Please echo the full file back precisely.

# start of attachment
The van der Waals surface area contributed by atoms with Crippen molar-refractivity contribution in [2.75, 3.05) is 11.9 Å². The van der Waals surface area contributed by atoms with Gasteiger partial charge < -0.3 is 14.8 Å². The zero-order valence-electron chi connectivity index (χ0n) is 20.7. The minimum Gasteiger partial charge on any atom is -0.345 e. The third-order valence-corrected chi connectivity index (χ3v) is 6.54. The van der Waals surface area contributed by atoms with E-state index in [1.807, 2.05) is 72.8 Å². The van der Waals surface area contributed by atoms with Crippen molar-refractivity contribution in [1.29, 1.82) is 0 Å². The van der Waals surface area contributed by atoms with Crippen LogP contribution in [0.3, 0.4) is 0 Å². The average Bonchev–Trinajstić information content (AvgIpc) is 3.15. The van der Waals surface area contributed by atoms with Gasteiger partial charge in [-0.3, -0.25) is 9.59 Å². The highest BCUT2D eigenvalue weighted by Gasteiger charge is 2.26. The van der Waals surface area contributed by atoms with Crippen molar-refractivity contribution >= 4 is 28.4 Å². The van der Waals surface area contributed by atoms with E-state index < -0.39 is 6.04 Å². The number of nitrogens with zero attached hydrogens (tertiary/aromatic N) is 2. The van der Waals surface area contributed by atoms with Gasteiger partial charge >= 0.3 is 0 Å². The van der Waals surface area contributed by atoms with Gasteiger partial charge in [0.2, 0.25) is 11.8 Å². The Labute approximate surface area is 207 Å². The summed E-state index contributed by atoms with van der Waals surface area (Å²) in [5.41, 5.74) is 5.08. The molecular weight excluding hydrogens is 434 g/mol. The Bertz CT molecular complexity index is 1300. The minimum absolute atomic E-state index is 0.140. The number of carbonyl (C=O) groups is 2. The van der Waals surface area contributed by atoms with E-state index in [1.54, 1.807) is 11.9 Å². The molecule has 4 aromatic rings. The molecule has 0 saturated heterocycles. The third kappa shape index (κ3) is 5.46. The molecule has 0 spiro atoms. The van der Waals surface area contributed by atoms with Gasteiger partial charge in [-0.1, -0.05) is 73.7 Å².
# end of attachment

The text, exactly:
The van der Waals surface area contributed by atoms with Crippen molar-refractivity contribution in [2.75, 3.05) is 11.9 Å². The van der Waals surface area contributed by atoms with Gasteiger partial charge < -0.3 is 14.8 Å². The zero-order valence-electron chi connectivity index (χ0n) is 20.7. The minimum Gasteiger partial charge on any atom is -0.345 e. The third-order valence-corrected chi connectivity index (χ3v) is 6.54. The van der Waals surface area contributed by atoms with E-state index in [1.807, 2.05) is 72.8 Å². The van der Waals surface area contributed by atoms with Crippen molar-refractivity contribution in [1.29, 1.82) is 0 Å². The van der Waals surface area contributed by atoms with Crippen LogP contribution in [0.3, 0.4) is 0 Å². The average Bonchev–Trinajstić information content (AvgIpc) is 3.15. The van der Waals surface area contributed by atoms with Gasteiger partial charge in [-0.3, -0.25) is 9.59 Å². The highest BCUT2D eigenvalue weighted by Gasteiger charge is 2.26. The van der Waals surface area contributed by atoms with Crippen molar-refractivity contribution >= 4 is 28.4 Å². The van der Waals surface area contributed by atoms with E-state index < -0.39 is 6.04 Å². The number of nitrogens with zero attached hydrogens (tertiary/aromatic N) is 2. The van der Waals surface area contributed by atoms with Gasteiger partial charge >= 0.3 is 0 Å². The van der Waals surface area contributed by atoms with Gasteiger partial charge in [0.2, 0.25) is 11.8 Å². The Labute approximate surface area is 207 Å². The summed E-state index contributed by atoms with van der Waals surface area (Å²) in [5.41, 5.74) is 5.08. The molecular weight excluding hydrogens is 434 g/mol. The Bertz CT molecular complexity index is 1300. The minimum absolute atomic E-state index is 0.140. The number of carbonyl (C=O) groups is 2. The van der Waals surface area contributed by atoms with E-state index in [1.54, 1.807) is 11.9 Å². The molecule has 4 aromatic rings. The molecule has 0 saturated heterocycles. The third kappa shape index (κ3) is 5.46. The molecule has 0 spiro atoms. The van der Waals surface area contributed by atoms with Gasteiger partial charge in [-0.1, -0.05) is 73.7 Å².